Poco Es Mucho: WCF, EF, and Class Design


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See how POCO can be used from the Entity Mapping all the way to the client and how Unit Testing is made easier.

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Poco Es Mucho: WCF, EF, and Class Design

  1. 1. POCO es mucho:WCF, EF, and Class Design<br />Presented by Jamie Phillips<br />http://devblog.petrellyn.com<br />
  2. 2. Who is Jamie Phillips?<br />Senior Software Engineer with over 10 years experience in the Telecomm, e Commerce, Finance and Healthcare industries.<br />Passionate about working with the .NET framework and related technologies (C# 3.5, WCF, Entity Framework, etc.)<br />Natural ability to adapt to change has lead to becoming a practicing SCRUM Master and evangelist.<br />
  3. 3. Instances are lightweight – in as much as not being straddled with burdensome frameworks<br />Think of a WebForm class – not much use outside the context of ASP.Net<br />POCO classes can be used by everybody, without the worry of “dragging the baggage” of references across boundaries<br />POCO classes can be used in WCF and EF without conflicts on their implementation of Serialization.<br />What is so special about POCO?<br />
  4. 4. Specifically with WCF in .NET 3.5 SP1 you can serialize any C# object even if it doesn’t come with any serialization attributes. For example, the following CertificationType type was serializable by default:<br />What support for POCO was there before 4.0?<br />POCO(full)<br />POCO-less (pre 3.5 SP 1)<br />[DataContract]<br />public class CertificationType<br />{<br />[DataMember]<br />public int Id { get; set; }<br />[DataMember]<br />public string GoverningBody { get; set; }<br />[DataMember]<br />public string Title { get; set; }<br />[DataMember]<br />public DateTimeDateCertified { get; set; }<br />[DataMember]<br />public string Number { get; set; }<br />}<br />public class CertificationType<br /> {<br />public int Id { get; set; }<br />public string GoverningBody { get; set; }<br />public string Title { get; set; }<br />public DateTimeDateCertified { get; set; }<br />public string Number { get; set; }<br /> }<br />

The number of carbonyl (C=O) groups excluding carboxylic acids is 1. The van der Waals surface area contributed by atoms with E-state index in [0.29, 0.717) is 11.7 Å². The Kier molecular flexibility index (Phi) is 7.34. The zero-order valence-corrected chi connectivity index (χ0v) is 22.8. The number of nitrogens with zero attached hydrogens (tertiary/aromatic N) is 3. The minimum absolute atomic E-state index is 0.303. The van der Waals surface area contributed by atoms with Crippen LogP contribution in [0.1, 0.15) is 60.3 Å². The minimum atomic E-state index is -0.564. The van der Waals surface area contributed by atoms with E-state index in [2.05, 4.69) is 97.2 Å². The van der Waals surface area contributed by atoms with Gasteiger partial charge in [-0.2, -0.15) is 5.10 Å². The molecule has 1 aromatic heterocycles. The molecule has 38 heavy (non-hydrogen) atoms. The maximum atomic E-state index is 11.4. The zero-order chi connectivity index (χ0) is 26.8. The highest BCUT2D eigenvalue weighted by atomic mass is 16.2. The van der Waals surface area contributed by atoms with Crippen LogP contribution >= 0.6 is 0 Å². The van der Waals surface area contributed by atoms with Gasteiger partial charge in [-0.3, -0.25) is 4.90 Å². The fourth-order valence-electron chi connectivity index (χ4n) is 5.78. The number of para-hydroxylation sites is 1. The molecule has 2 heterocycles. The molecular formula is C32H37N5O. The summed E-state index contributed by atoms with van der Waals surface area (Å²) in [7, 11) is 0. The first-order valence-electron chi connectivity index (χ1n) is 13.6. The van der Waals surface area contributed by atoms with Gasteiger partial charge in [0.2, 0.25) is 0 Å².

5. 5. Each layer of abstraction has its own definition of an entity to remove dependencies on specific frameworks; which requires translation from one form to another:<br />How was POCO affected outside of WCF?<br />privateCertificationTypeEntity Convert(CertificationTypecertificationType)<br />{<br />CertificationTypeEntityretVal = null;<br />if (certificationType != null)<br /> {<br />retVal = newCertificationTypeEntity();<br />retVal.DateCertified = certificationType.DateCertified;<br /> ...<br />retVal.Title = certificationType.Title;<br /> }<br />returnretVal;<br />}<br />
  6. 6. Typical Class Design without POCO<br />Client App<br />Client Specific<br />System.Runtime.Serialization<br />WCF Service<br />WCF Based<br />System.Data<br />.Objects<br />EFDM Context<br />EF Based<br />
  7. 7. Possible Class Design in EF 4.0<br />Client App<br />WCF Service<br />EFDM Context<br />POCO<br />
  8. 8. Pre 4.0 it was difficult to prepare decent unit tests because the EF Context could not be mocked. Areas of code remained “out of reach” from the unit tests:<br />What other benefits are there in 4.0?<br />public Diver GetDiver(int id)<br />{<br />DiveLoggerContext context = new DiveLoggerContext();<br />IQueryable<Diver> query = from diver in context.DiverSet<br /> .Include("CertificationTypes")<br /> .Include("DiveProfiles")<br /> .Include("DiveProfiles.DiveSite")<br /> .Include("DiveProfiles.WaterBodyType")<br /> .Include("DiveProfiles.AccessType")<br /> .Include("DiveProfiles.SurfaceType")<br />where diver.Id == id<br /> select diver;<br />return query.ToList().SingleOrDefault();<br />}<br />
  9. 9.
  10. 10. Unit Testing or Integration Testing?<br />Unit Tests:<br />test an individual unit of code in isolation<br />“stub out” or “mock” dependencies(e.g. DB, config files)<br />Integration Tests:<br />test “across code boundaries or architectural layers”<br />test as much of the code stack as feasibly possible(from UI to Data resource)<br />Most tests labeled as Unit Tests are actually Integration Tests.<br />
  11. 11. It is not a Unit Test if:<br />Communicates with a database<br />Communicates across a network<br />Interacts with the file systemE.g. reading / writing configuration files<br />Cannot run at the same time as any other unit test<br />Special “environmental considerations” required prior to runningE.g. editing configuration files, editing environment variables.<br />